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Numbers by Matias Caruso (mr. z) - Short, Sci Fi - Two strangers with claircognizant abilities meet at a bar, learning shocking secrets about each other. 6 pages First Place - Moviepoet's July Contest. - pdf, format
Nick and Mia meets for the first time. They know nothing about each other and seem to know everything about everyone else. But sometimes the less you know, the better...
So, Z, I guess this is the one that won you your - what? - 50th MP comp? Share the wealth, dude.
Interesting concept and definitely original. Overall I liked it a lot. It took me a little while to get into it but once I got to the payoff I was sold. Very effective. Very sad. It got a little talky halfway through but I understand you had to set up the world and lead into the end.
I wasn't crazy about your description for Stan: A rare blend between "geek" and "cool". I'm really having trouble picturing that. But other than than I have nothing to add - and that's really annoys me. Why do you have to be so damn good?
PS: What was the theme of the competition?
Down in the hole / Jesus tries to crack a smile / Beneath another shovel load
A very imaginative and original concept you have here, great stuff, I could really see it making a wonderful short film. Itís not up for debate at this stage but you really have cracked the hi-concept 5 (or in this case 5 and a bit) pagers, a real flair for brief but intelligent and challenging storytelling. This would be ideal for a fledgling, visually inclined (I suppose they all are at that stage, right) filmmaker to take on and cut their teeth with.
While I've always loved your dialogue, very sharp while remaining natural sounding, some of the prose read a bit awkward at times. While the occasional unfilmable cropped up. For example:
"her mood getting darker." -- This doesn't tell me much, I mean, how do we see someone's mood darken without some body language or facial expression cue?
"He has no clue what sheís talking about." -- I have no clue either what Stan is doing from this line.
"He just watches. Slack-jawed. No clue what to say next." -- You could probably drop the "No clue..." part. The preceding words tell us enough
Although, unlike Sniper I liked the "rare blend between "geek" and "cool"" description, I can picture that.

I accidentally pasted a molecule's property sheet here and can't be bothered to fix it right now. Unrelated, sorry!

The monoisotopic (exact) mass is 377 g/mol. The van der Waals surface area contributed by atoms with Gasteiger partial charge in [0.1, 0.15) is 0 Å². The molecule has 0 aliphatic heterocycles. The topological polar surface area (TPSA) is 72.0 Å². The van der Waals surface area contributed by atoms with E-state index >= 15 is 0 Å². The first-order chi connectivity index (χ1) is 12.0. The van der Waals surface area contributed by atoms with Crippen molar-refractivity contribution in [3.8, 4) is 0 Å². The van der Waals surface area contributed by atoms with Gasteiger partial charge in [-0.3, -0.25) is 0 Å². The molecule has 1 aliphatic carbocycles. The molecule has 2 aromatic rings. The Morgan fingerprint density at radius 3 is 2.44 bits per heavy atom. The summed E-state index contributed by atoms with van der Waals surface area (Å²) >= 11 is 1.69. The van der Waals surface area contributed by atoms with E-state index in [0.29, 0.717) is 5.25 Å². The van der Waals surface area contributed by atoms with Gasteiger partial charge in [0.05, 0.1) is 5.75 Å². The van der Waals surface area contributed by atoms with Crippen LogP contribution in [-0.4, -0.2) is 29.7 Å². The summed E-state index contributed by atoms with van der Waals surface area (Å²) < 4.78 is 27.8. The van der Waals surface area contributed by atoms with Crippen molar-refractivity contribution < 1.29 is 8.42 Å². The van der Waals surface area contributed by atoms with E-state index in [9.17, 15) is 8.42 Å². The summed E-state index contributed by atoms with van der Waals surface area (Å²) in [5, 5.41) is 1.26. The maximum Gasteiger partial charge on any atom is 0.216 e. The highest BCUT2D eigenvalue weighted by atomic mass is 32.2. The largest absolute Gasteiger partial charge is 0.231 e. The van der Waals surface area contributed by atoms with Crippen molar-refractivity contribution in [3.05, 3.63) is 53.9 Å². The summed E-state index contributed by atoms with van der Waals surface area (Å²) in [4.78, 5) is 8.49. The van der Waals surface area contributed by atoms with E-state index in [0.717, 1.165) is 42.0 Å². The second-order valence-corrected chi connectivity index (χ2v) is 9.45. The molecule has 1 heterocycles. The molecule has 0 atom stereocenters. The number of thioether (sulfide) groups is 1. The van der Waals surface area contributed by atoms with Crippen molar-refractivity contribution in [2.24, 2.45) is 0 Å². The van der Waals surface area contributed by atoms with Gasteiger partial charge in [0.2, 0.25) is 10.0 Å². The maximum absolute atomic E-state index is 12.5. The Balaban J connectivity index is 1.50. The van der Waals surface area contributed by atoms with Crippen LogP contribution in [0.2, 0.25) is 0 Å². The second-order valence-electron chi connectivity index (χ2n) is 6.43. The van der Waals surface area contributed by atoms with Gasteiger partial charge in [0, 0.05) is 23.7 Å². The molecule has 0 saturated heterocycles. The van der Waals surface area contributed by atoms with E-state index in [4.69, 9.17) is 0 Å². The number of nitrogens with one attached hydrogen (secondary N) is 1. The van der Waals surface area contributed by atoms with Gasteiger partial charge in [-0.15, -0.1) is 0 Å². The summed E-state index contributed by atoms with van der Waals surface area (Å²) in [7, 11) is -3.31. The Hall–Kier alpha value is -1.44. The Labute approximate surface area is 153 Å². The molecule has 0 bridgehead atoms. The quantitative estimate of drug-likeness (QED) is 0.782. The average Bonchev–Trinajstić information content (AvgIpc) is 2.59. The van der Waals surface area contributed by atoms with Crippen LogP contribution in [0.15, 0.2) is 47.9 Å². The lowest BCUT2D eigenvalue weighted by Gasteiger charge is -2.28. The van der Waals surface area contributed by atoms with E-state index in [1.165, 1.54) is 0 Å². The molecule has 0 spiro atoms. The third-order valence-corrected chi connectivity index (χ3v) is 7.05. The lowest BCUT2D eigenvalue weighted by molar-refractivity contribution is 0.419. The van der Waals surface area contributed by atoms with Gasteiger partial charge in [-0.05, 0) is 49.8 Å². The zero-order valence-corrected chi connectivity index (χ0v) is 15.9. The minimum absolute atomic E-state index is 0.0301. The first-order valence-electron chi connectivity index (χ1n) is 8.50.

"The numbers are gone... at least for a while" -- I liked the repetition of this taken from earlier dialogue and incorporated into the prose, nicely done.
Anyway, nit picking aside, I feel with a premise this intriguing and innovative it would be missing the point to dwell on such superfluous details. You packed a great little quasi metaphysical/science fiction story into such few pages here, hats off, sir.
Another thumbs up from me, great work.
Postscript: Oh and please, please, please donít tell me this was inspired by a bloody Nickleback video...please.
@Rob: You're right, this one is quite talky. That's what happens when I try to write low budget. I end up with two talking heads in a room. I'll make some sh1t explode next time.
The "theme" of the competition was: "Keep your pages as white as possible; action and dialogue are limited to two lines at a time."
@Ryan: I'm familiar with that music video (very cool, by the way). I was hoping this piece would qualify as a different take on the numbers thingy. If it doesn't, don't tell Rob I'm a hack. That would break his heart.
@Col: Thanks for the detailed review, I really appreciate it as usual. About the unfilmables, I can definitely understand where you're coming from. Sometime ago I felt about them the exact same way you do now.
Then I switched sides, tempted by the dark side. Bert is the one to blame here, mainly, since he always advocated in favor of this kind of sh1t. But who knows, maybe I'l switch sides again in the future.
I dig the concept, at first I felt like you were channeling your inner Frighteners a bit much. The rookie/mentor dynamic works well here. **SPOILERS** I caught you on the number 30 though, the age pattern was too easy to spot. The 30 thing isn't that obvious, but your set up is so smart, I'm really on my toes. "$30 doesn't get you much in here, let me buy you a drink." It ties into the money pattern you already showed us and leads into your next bit. Something like that is more charming for Stan and veils your intentions better. I'd like to see more charm from Stan, it makes the coming pain more flavorful. Stan playing coy as he knows his lie count rises, even acknowledging it somehow. Strong stuff all around here, good on you! I'd like to know about these characters.